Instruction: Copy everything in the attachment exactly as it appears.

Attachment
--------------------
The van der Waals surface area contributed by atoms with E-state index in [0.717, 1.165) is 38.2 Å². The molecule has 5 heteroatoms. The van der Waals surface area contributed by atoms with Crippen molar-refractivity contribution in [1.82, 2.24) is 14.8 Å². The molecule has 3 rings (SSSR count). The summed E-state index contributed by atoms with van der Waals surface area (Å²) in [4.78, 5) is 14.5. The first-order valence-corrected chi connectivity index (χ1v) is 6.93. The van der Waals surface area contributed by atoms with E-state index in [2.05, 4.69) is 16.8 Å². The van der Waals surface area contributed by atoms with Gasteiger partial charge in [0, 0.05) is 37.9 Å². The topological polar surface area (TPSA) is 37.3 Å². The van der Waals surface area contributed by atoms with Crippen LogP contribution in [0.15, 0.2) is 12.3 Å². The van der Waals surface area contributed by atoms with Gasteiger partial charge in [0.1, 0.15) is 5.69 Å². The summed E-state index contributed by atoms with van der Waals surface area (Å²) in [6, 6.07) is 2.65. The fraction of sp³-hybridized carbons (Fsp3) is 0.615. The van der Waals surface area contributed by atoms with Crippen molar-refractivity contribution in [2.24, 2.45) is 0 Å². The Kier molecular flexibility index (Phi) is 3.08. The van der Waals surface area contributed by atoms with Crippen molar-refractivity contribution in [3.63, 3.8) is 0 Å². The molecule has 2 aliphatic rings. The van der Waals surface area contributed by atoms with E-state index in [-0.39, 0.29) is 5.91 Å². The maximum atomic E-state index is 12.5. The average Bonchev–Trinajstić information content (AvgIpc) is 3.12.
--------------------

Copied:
The van der Waals surface area contributed by atoms with E-state index in [0.717, 1.165) is 38.2 Å². The molecule has 5 heteroatoms. The van der Waals surface area contributed by atoms with Crippen molar-refractivity contribution in [1.82, 2.24) is 14.8 Å². The molecule has 3 rings (SSSR count). The summed E-state index contributed by atoms with van der Waals surface area (Å²) in [4.78, 5) is 14.5. The first-order valence-corrected chi connectivity index (χ1v) is 6.93. The van der Waals surface area contributed by atoms with E-state index in [2.05, 4.69) is 16.8 Å². The van der Waals surface area contributed by atoms with Gasteiger partial charge in [0, 0.05) is 37.9 Å². The topological polar surface area (TPSA) is 37.3 Å². The van der Waals surface area contributed by atoms with Crippen LogP contribution in [0.15, 0.2) is 12.3 Å². The van der Waals surface area contributed by atoms with Gasteiger partial charge in [0.1, 0.15) is 5.69 Å². The summed E-state index contributed by atoms with van der Waals surface area (Å²) in [6, 6.07) is 2.65. The fraction of sp³-hybridized carbons (Fsp3) is 0.615. The van der Waals surface area contributed by atoms with Crippen molar-refractivity contribution in [2.24, 2.45) is 0 Å². The Kier molecular flexibility index (Phi) is 3.08. The van der Waals surface area contributed by atoms with Crippen molar-refractivity contribution in [3.63, 3.8) is 0 Å². The molecule has 2 aliphatic rings. The van der Waals surface area contributed by atoms with E-state index in [-0.39, 0.29) is 5.91 Å². The maximum atomic E-state index is 12.5. The average Bonchev–Trinajstić information content (AvgIpc) is 3.12.